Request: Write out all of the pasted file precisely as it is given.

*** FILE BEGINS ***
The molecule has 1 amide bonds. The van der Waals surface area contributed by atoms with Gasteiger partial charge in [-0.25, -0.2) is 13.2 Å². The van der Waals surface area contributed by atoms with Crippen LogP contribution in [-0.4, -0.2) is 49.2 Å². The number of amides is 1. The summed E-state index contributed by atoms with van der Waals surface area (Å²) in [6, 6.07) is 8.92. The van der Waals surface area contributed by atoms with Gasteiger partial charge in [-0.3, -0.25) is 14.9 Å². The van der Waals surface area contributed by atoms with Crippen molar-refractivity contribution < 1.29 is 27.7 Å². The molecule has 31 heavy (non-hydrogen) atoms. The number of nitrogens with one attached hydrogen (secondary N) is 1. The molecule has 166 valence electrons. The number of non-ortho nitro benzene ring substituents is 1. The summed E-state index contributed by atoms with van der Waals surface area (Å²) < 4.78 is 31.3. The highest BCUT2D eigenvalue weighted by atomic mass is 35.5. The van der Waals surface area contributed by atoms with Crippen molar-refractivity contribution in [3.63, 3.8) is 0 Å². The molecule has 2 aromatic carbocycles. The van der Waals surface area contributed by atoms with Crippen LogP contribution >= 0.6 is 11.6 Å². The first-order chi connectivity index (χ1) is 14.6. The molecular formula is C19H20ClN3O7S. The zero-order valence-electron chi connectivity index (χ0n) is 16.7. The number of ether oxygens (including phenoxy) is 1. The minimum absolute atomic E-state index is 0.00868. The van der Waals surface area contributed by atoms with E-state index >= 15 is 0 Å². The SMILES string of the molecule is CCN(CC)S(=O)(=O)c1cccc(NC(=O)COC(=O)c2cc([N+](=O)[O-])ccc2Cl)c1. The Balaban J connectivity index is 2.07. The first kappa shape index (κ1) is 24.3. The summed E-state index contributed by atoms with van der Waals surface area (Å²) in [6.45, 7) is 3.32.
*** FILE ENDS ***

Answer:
The molecule has 1 amide bonds. The van der Waals surface area contributed by atoms with Gasteiger partial charge in [-0.25, -0.2) is 13.2 Å². The van der Waals surface area contributed by atoms with Crippen LogP contribution in [-0.4, -0.2) is 49.2 Å². The number of amides is 1. The summed E-state index contributed by atoms with van der Waals surface area (Å²) in [6, 6.07) is 8.92. The van der Waals surface area contributed by atoms with Gasteiger partial charge in [-0.3, -0.25) is 14.9 Å². The van der Waals surface area contributed by atoms with Crippen molar-refractivity contribution < 1.29 is 27.7 Å². The molecule has 31 heavy (non-hydrogen) atoms. The number of nitrogens with one attached hydrogen (secondary N) is 1. The molecule has 166 valence electrons. The number of non-ortho nitro benzene ring substituents is 1. The summed E-state index contributed by atoms with van der Waals surface area (Å²) < 4.78 is 31.3. The highest BCUT2D eigenvalue weighted by atomic mass is 35.5. The van der Waals surface area contributed by atoms with Crippen molar-refractivity contribution in [3.63, 3.8) is 0 Å². The molecule has 2 aromatic carbocycles. The van der Waals surface area contributed by atoms with Crippen LogP contribution >= 0.6 is 11.6 Å². The first-order chi connectivity index (χ1) is 14.6. The molecular formula is C19H20ClN3O7S. The zero-order valence-electron chi connectivity index (χ0n) is 16.7. The number of ether oxygens (including phenoxy) is 1. The minimum absolute atomic E-state index is 0.00868. The van der Waals surface area contributed by atoms with E-state index >= 15 is 0 Å². The SMILES string of the molecule is CCN(CC)S(=O)(=O)c1cccc(NC(=O)COC(=O)c2cc([N+](=O)[O-])ccc2Cl)c1. The Balaban J connectivity index is 2.07. The first kappa shape index (κ1) is 24.3. The summed E-state index contributed by atoms with van der Waals surface area (Å²) in [6.45, 7) is 3.32.